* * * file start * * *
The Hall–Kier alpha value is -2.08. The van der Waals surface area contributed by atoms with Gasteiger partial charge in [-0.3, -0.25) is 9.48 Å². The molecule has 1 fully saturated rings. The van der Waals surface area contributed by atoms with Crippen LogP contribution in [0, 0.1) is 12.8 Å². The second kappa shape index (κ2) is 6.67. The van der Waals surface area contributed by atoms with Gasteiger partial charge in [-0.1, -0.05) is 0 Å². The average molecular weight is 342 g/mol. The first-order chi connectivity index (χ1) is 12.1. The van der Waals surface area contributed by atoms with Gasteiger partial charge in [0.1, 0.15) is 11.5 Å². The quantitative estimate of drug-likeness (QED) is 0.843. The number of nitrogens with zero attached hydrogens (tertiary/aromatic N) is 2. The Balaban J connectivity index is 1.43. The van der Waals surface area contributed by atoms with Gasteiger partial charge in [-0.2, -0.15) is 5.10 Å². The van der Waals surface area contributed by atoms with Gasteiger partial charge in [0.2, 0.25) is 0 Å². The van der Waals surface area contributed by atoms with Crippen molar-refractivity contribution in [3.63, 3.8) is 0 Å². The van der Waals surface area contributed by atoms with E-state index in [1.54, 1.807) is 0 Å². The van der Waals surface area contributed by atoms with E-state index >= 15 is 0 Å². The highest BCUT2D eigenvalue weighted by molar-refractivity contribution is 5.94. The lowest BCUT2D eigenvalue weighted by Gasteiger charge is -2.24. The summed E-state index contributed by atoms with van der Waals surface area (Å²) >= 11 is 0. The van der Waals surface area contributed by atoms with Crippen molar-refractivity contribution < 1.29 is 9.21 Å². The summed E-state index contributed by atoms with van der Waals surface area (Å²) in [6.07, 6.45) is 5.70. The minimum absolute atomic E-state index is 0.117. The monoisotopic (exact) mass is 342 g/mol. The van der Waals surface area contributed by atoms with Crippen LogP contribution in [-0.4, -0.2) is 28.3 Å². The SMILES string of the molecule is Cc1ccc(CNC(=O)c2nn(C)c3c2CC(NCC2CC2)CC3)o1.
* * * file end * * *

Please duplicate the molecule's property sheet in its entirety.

The Hall–Kier alpha value is -2.08. The van der Waals surface area contributed by atoms with Gasteiger partial charge in [-0.3, -0.25) is 9.48 Å². The molecule has 1 fully saturated rings. The van der Waals surface area contributed by atoms with Crippen LogP contribution in [0, 0.1) is 12.8 Å². The second kappa shape index (κ2) is 6.67. The van der Waals surface area contributed by atoms with Gasteiger partial charge in [-0.1, -0.05) is 0 Å². The average molecular weight is 342 g/mol. The first-order chi connectivity index (χ1) is 12.1. The van der Waals surface area contributed by atoms with Gasteiger partial charge in [0.1, 0.15) is 11.5 Å². The quantitative estimate of drug-likeness (QED) is 0.843. The number of nitrogens with zero attached hydrogens (tertiary/aromatic N) is 2. The Balaban J connectivity index is 1.43. The van der Waals surface area contributed by atoms with Gasteiger partial charge in [-0.2, -0.15) is 5.10 Å². The van der Waals surface area contributed by atoms with Gasteiger partial charge in [0.2, 0.25) is 0 Å². The van der Waals surface area contributed by atoms with Crippen molar-refractivity contribution in [3.63, 3.8) is 0 Å². The van der Waals surface area contributed by atoms with E-state index in [1.54, 1.807) is 0 Å². The van der Waals surface area contributed by atoms with E-state index >= 15 is 0 Å². The highest BCUT2D eigenvalue weighted by molar-refractivity contribution is 5.94. The lowest BCUT2D eigenvalue weighted by Gasteiger charge is -2.24. The summed E-state index contributed by atoms with van der Waals surface area (Å²) >= 11 is 0. The van der Waals surface area contributed by atoms with Crippen molar-refractivity contribution < 1.29 is 9.21 Å². The summed E-state index contributed by atoms with van der Waals surface area (Å²) in [6.07, 6.45) is 5.70. The minimum absolute atomic E-state index is 0.117. The monoisotopic (exact) mass is 342 g/mol. The van der Waals surface area contributed by atoms with Crippen LogP contribution in [-0.4, -0.2) is 28.3 Å². The SMILES string of the molecule is Cc1ccc(CNC(=O)c2nn(C)c3c2CC(NCC2CC2)CC3)o1.